This is the first in a series looking at Objectivism’s approach to Happiness. Onkar Ghate and Tara Smith join Dave to discuss the virtue of selfishness.
In this video, recorded at Objectivist Summer Conference 2018, Patrick Bet-David interviews Yaron Brook to discuss Objectivism and Capitalism. Brook responds to questions such as: Is Objectivism a philosophy for elitists? Is it sustainable to run a nation based on this philosophy? How is world peace achieved? Has religion done more good or bad for the world? Was Ayn Rand’s move to America as a young woman a “leap of faith”? What would the world look like if everyone accepted Objectivism? Does the virtue of selfishness work in every aspect of life? And more. . . .
Yaron Brook is chairman of the board of the Ayn Rand Institute and travels extensively as ARI’s spokesman.
Brook can be heard weekly on The Yaron Brook Show, which airs live on the BlogTalkRadio podcast. He is also a frequent guest on national radio and television programs. He is the coauthor, with Don Watkins, of the national best-seller Free Market Revolution; How Ayn Rand’s Ideas Can End Big Government and of Equal Is Unfair: America’s Misguided Fight Against Income Inequality.
Brook serves on the boards of the Ayn Rand Institute, the Clemson Institute for the Study of Capitalism and CEHE (Center for Excellence in Higher Education), and he is a member of the Association of Private Enterprise Education and the Mont Pelerin Society.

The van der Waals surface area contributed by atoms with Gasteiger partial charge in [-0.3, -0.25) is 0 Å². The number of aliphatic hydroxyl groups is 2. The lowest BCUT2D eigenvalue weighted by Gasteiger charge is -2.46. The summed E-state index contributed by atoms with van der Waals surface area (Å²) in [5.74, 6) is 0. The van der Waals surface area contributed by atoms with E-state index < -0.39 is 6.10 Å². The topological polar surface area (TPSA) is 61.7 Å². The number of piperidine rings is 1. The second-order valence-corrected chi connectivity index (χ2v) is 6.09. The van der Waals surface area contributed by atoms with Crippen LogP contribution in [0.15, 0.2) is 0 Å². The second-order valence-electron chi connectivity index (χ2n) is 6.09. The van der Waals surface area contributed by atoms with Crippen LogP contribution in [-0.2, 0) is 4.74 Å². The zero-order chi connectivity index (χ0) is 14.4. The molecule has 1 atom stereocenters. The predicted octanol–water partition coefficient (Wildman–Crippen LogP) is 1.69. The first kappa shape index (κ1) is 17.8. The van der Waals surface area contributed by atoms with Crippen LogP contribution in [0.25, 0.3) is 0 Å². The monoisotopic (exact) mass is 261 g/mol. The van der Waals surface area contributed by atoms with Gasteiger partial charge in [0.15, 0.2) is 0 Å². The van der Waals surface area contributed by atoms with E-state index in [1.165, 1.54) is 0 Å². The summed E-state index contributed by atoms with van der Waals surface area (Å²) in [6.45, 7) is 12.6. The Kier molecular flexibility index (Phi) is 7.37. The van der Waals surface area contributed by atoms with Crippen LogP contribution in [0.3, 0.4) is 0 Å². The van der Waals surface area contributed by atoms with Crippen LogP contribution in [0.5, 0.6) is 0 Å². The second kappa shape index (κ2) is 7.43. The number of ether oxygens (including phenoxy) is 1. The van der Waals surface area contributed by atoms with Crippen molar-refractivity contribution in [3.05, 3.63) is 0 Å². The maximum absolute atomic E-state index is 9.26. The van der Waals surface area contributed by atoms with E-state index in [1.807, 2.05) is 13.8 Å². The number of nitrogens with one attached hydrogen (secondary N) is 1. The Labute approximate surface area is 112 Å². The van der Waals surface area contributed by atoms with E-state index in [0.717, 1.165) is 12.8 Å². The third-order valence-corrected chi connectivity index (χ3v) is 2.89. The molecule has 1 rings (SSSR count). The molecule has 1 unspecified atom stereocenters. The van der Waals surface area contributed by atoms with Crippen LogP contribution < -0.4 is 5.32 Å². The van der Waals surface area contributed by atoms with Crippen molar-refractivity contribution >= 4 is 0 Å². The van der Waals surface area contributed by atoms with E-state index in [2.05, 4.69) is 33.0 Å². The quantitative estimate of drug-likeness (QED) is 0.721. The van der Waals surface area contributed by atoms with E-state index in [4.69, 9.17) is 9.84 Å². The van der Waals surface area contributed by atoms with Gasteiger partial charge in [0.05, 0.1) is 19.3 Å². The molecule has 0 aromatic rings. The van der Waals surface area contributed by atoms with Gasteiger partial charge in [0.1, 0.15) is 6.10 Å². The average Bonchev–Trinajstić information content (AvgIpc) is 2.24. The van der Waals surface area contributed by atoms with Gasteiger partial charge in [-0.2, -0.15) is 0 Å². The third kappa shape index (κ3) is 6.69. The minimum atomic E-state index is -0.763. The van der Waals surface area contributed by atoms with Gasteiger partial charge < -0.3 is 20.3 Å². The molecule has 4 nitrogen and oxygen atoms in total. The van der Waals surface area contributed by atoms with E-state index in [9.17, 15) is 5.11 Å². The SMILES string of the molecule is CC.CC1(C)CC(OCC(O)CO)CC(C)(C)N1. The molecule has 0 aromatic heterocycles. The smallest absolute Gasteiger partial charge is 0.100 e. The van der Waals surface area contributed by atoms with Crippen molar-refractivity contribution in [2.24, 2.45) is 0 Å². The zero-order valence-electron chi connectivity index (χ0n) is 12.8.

Mr. Bet-David is passionate about shaping the next generation of leaders by teaching entrepreneurship and disrupting the traditional approach to a career. His popular YouTube videos “The Life of an Entrepreneur” and others are available on Valuetainment, a channel for entrepreneurs. He has hosted one-on-one interviews with NBA Hall of Famers James Worthy and Magic Johnson; author Robert Greene; entrepreneur and NBA team owner Mark Cuban; Indy-500 winner Al Unser Jr. and Apple co-founder Steve Wozniak.
In this talk, Yaron Brook discusses what it means to be selfish, what role selfishness has in politics, and how selfishness contributes to creating a happy productive life.
This talk was streamed live from Exeter University on November 13, 2018.
This talk integrates the moral perspective offered by Rand’s “trader principle” with psychological tools and insights for improving assertive communication. Attendees will learn how skills such as reflective listening, the “broken record” technique, perspective-taking, and ”I”-statements can deepen the intimacy and value derived from close personal relationships, largely by conveying respect for the other person’s volition and value-context while also demanding respect for one’s own. Recorded at Objectivist Conferences 2018
“Kill by Laughter”: Humor in The Fountainhead and Its 21st-Century Relevance
The Fountainhead is the novel in which Ayn Rand’s conception of humor (good and bad) comes across most clearly. The novel begins: “Howard Roark laughed.” Yet the villain Ellsworth Toohey, presenting his recipe for achieving power, recommends that we “kill by laughter.” This lecture discusses humor in The Fountainhead and the prevalence of the bad kind of humor in today’s culture.
The characters in The Fountainhead have differing views of what is important in life. The more sympathetic characters differ in the significance they place on the vices or inadequacies they observe in other people and in the culture at large. Dr. Salmieri explores the novel’s treatment of this issue and elaborates on Howard Roark’s distinctive perspective (which Dominique Francon comes to share).